We parked the car at a local Wat near the market. Often Wats will rent out parking on their property. As we got out of the car, the Abbott spotted me and started speaking some English. We went into the uboth so that the family could make merit. Part of the merit making was to be sprinkled with water by the Monk. He included me as well as my camera in his blessing. No problem - I had a cloth to quickly wipe it dry. We enjoyed a massive lunch in a market restaurant along the walkway bordering the Mekong River. The river was high due to the rains of the past two months and was running very fast. The boats that were crossing between Laos and Thailand were just about running all out to make progress against the current. After lunch we did some shopping but had to leave early because Duang's brother was feeling some discomfort from his recent stomach surgery. I was ready to go too - too much heat, too much humidity, too many people - I was glad that he flinched first.

On the return to Udonthani, there was no excitement due to road blocks or checkpoints. Duang's brother invited me to join him on a road trip in two months. He will be chartering a bus and the band along with the dancers are going to Chiang Rai to perform. He said that I would be able to take many photographs. I readily agreed - sounds interesting -perhaps I could do a story about it for Rolling Stone magazine - I doubt if anyone has written about a Mahlam Lao/Mahlam Morlam road trip yet.

We got back to Lon's place, Yes he does have a name although few people use it, and we were greeted by some of the other performers who live on the street. They were finishing their lunch and in the middle of drinking their whiskey. I had a "quee", a round Pan Pipe type musical instrument central to Lao music, and gave them some samples of how I was teaching myself to play it. That was all it took. Although I initially declined to join them in drinking, they were persistent and my resolve was weak. I joined them and quickly had a nice cold whiskey and water in my hand. I had met three of the guys before and they knew that I was Lon's falang (foreign) brother-in-law. Two of the other men were introduced as policemen. They were not wearing the top of their uniforms but had their radios, guns and other police items around their waist. Apparently their were on a long "lunch break" and did not want to be conspicuous sitting at the sidewalk cafe drinking while on duty. There were two young girls about 18 years old at the table next to us - obviously new dancers from the neighborhood. The men asked me in English if I liked the young girls. I responded in Thai "Sorry, but I have a Lao wife" they roared with laughter. They were very interested in where I was from, how much money I made when I was in America, did I like Thailand ... It worked out very well - their limited English, my limited Thai and even more limited Lao and the free flowing whiskey. The young dancers seemed entertained by our antics. This definitely made the Police happy. We were soon joined by a motorcycle policeman who had also removed his shirt. He admitted that he was interested in the pretty girls. Time for another toast - I gave it in Lao to their surprise. Duang joined us after awhile and did some translating and let me know that I had to finish my drink because we were leaving.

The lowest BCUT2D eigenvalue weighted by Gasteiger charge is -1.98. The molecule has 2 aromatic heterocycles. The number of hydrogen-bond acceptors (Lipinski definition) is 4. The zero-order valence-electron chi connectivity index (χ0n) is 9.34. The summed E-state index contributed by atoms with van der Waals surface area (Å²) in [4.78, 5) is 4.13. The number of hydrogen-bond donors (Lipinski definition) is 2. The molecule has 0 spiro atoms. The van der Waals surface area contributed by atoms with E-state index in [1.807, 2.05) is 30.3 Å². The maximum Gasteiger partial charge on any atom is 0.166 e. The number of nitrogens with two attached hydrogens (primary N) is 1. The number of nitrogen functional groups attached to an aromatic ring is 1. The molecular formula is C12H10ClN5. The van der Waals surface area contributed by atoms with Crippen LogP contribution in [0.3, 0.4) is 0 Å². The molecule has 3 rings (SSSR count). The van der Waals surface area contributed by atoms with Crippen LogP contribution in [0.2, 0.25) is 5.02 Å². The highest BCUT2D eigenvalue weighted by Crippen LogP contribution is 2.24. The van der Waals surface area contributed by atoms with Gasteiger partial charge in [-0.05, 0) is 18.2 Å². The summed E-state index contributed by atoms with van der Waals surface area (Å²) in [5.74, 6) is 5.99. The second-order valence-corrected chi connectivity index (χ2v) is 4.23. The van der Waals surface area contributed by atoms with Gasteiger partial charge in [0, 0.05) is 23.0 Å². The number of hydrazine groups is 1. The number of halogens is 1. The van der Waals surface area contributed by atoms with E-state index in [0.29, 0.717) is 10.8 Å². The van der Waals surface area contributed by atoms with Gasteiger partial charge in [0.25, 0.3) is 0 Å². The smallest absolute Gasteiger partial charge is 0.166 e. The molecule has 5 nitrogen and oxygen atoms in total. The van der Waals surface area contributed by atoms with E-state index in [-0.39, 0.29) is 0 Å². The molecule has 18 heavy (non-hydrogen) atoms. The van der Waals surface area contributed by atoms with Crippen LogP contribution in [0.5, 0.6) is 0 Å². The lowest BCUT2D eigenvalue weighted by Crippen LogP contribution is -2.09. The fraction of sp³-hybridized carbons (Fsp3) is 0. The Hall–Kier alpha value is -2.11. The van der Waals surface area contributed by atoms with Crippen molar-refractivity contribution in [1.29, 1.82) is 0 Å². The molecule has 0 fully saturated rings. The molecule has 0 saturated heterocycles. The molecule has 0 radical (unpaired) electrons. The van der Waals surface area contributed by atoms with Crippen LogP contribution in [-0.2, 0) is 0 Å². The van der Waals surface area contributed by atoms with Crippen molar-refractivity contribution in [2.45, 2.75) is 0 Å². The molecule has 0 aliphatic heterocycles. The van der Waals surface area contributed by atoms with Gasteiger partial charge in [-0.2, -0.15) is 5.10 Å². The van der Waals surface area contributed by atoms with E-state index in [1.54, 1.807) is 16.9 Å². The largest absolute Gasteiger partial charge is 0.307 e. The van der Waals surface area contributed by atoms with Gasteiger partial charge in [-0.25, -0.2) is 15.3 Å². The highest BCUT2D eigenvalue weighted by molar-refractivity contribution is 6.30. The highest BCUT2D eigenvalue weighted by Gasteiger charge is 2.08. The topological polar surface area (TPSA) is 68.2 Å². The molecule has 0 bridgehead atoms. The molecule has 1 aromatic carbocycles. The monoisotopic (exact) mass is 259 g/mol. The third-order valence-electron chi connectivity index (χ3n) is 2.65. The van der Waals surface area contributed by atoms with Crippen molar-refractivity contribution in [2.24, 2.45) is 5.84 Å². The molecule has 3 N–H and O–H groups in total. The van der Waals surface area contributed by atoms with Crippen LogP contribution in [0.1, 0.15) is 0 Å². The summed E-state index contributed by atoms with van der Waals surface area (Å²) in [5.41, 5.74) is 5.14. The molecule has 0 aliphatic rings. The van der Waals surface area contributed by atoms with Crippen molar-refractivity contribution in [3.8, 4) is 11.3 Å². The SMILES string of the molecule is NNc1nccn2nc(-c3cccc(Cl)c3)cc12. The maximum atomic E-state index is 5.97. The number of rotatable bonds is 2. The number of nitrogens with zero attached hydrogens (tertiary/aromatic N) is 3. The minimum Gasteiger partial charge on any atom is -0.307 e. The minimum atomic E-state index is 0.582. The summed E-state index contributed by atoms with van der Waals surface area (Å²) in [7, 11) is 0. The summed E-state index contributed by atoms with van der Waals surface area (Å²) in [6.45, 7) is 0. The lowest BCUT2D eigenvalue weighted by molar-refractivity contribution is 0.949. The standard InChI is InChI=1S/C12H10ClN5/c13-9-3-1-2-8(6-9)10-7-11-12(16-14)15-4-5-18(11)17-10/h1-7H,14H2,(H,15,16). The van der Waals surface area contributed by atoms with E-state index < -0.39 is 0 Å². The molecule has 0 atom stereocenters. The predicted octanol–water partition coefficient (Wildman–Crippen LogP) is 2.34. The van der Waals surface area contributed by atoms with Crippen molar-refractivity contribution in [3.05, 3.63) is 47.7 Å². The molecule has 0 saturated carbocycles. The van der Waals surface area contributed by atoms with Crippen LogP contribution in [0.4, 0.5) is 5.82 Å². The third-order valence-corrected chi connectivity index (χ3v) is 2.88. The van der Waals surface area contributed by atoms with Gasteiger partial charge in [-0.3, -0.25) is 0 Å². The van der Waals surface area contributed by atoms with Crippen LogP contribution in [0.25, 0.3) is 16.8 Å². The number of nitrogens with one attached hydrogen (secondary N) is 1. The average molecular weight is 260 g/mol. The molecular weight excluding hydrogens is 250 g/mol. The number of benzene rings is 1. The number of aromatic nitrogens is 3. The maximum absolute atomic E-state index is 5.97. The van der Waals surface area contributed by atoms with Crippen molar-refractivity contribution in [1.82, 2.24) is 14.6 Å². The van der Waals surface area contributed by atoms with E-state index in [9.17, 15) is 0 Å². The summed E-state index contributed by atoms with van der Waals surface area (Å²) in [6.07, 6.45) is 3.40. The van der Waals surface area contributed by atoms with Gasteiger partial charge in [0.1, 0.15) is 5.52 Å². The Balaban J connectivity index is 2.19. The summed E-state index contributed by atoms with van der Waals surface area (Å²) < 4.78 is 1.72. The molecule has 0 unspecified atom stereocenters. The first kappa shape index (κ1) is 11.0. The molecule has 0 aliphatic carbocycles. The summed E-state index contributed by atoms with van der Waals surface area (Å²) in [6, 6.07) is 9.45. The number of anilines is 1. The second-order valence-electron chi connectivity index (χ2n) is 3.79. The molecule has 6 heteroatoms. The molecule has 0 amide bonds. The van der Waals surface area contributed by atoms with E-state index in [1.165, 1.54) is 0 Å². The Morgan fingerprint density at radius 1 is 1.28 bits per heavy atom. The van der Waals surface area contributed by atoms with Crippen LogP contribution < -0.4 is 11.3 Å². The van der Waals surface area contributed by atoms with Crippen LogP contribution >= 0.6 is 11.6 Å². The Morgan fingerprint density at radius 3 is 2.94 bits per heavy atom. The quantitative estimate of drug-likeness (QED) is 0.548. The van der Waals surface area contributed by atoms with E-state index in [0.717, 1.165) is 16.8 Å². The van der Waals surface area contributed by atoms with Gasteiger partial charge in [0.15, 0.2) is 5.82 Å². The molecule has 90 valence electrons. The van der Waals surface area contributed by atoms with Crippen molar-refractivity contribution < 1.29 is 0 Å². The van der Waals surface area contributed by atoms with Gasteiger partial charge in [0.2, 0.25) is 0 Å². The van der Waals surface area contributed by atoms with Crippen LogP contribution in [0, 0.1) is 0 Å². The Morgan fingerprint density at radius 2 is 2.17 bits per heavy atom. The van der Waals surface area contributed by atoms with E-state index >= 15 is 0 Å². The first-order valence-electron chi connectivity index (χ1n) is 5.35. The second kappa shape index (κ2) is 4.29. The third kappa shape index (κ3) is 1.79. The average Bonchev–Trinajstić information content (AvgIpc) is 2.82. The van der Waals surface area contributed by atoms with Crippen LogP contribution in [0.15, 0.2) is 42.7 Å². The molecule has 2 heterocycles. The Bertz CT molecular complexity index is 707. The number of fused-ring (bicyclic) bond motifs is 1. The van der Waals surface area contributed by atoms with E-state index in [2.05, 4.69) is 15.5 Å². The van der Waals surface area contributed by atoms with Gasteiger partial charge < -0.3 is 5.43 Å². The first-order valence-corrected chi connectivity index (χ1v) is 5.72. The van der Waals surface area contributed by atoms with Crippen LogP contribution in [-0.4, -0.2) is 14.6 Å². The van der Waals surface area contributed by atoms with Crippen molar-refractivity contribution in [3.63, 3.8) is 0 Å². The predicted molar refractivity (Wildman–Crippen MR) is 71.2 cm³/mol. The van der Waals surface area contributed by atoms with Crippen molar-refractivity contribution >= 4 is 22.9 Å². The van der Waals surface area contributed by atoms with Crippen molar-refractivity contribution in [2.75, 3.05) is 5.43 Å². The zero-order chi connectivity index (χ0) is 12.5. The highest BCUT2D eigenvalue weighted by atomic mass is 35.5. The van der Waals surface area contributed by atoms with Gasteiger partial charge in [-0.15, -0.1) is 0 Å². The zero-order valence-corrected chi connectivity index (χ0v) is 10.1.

The guys invited me to join them again someday soon.

It was a nice way to finish a Saturday here in Isaan. they were the type of policemen that I can and actually enjoy dealing with.